I may have mentioned previously the excellent 1976 movie Network, in which the late, great Peter Finch plays Howard Beale, a broken former news anchor, whose sad descent into madness is exploited by his cynical producer (Faye Dunaway).
As Beale’s deranged ramblings become a huge ratings hit, one night he exhorts his viewers to open their windows, stick their heads out and yell: “I’m as mad as hell, and I’m not going to take this anymore!” It was (in the film) to kick off a new political movement in the politically apathetic post-Watergate America of the mid-1970s. “First,” said Beale, “you’ve got to get mad.”
How could director Sidney Lumet know then that 35 years later, after an inexplicably long period of even greater political apathy, Beale’s angry sloganeering would find itself being appropriated by a movement even more amorphous than in Network. After three-and-a-half decades in which so few got mad for long; in which the number of “those that have” grew; but in which the disparity between have-lots and don’t-haves became a chasm; the “human beings” Beale exhorts to action woke up.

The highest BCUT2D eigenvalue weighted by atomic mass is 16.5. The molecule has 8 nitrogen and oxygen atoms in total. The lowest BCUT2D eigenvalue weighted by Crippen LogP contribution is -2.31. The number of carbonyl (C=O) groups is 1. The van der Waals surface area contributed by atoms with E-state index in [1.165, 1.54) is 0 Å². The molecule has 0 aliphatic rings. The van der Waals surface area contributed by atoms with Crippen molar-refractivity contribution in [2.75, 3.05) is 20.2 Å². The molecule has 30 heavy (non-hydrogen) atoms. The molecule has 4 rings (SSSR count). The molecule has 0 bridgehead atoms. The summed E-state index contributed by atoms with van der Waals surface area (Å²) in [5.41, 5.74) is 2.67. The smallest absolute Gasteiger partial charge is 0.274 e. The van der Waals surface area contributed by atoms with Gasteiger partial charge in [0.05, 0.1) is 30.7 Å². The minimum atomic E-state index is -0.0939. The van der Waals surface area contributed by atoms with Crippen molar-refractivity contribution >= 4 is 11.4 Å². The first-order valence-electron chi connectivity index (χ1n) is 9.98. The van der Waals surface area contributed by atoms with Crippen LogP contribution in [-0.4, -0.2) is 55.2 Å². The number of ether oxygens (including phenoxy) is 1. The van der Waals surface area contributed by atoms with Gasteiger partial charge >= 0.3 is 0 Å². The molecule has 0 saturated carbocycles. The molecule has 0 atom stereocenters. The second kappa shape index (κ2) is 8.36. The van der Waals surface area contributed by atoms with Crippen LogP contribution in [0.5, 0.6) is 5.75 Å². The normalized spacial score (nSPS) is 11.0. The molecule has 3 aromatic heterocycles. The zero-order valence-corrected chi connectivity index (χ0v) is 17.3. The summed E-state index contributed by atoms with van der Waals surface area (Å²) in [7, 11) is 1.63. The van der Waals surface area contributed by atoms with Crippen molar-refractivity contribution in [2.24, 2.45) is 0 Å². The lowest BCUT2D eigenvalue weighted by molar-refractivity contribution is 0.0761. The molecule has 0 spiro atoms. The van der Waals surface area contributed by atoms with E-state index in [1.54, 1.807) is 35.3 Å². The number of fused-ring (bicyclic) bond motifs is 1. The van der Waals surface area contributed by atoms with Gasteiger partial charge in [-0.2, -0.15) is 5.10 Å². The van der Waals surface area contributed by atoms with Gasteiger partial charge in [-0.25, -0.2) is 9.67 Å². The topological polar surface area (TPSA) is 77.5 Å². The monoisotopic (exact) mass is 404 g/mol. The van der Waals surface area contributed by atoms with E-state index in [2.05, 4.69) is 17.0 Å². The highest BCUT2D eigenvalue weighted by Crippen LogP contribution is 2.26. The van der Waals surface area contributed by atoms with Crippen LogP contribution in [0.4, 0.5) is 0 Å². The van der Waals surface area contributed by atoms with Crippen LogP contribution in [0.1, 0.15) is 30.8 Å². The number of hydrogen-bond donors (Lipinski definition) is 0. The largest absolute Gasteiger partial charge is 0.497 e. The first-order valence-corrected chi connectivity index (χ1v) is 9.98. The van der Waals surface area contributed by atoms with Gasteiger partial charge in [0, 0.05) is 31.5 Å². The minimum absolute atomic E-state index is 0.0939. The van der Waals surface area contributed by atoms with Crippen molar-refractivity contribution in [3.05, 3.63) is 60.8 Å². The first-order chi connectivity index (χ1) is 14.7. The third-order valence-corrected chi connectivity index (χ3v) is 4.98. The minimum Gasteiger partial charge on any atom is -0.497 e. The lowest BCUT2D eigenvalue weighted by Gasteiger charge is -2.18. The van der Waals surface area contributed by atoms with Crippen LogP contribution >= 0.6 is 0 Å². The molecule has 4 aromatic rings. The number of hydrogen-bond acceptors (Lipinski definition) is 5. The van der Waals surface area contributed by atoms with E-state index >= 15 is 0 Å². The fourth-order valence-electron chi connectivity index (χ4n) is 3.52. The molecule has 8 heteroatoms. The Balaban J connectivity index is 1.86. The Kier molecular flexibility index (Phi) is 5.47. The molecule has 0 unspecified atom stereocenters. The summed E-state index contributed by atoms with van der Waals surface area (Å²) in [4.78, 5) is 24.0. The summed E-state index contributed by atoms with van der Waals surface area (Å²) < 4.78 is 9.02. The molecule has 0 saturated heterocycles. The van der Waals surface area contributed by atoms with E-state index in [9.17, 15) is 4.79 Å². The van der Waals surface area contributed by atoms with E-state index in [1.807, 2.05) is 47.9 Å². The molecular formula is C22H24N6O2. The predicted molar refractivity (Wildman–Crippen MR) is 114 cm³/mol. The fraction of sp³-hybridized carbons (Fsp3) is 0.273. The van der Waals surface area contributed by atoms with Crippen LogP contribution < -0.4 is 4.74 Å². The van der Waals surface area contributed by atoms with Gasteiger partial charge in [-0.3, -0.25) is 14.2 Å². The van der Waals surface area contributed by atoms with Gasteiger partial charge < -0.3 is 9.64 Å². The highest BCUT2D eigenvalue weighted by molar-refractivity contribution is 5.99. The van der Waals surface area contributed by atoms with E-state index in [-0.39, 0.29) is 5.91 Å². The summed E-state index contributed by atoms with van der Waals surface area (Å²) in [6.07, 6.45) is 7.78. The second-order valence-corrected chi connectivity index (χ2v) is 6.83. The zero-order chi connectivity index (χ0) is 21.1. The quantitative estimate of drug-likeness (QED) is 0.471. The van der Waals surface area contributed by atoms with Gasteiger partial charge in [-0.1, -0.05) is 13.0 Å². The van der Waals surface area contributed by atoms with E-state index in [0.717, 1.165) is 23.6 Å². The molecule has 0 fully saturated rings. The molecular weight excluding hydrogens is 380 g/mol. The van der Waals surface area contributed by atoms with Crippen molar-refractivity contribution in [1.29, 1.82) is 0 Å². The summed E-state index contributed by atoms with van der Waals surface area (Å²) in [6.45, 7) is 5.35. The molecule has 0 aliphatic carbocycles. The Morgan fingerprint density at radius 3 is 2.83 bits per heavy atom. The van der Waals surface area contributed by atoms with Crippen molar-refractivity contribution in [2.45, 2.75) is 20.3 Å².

Whether Occupy Wall Street can even be described as “a movement” as such — let alone claim the “we are the 99%” banner under which so many of the world’s cities witnessed protest – is still to be proven. There’s no doubt that tens of demonstrators became thousands in New York over the past weeks, and 200,000 filled Rome in a sign of just what could happen if the right triggers are pulled. But, “99%” or not, there is a substantial body of the population, who, after the crash, bailouts, bonuses and undiminished personal and corporate greed of the few, and the alleged “complicity” of the rest of the 1% – the politicians – have finally got mad enough to shout. It’s a start, but I’m not sure that even the actors know the rest of the plot.Reuse content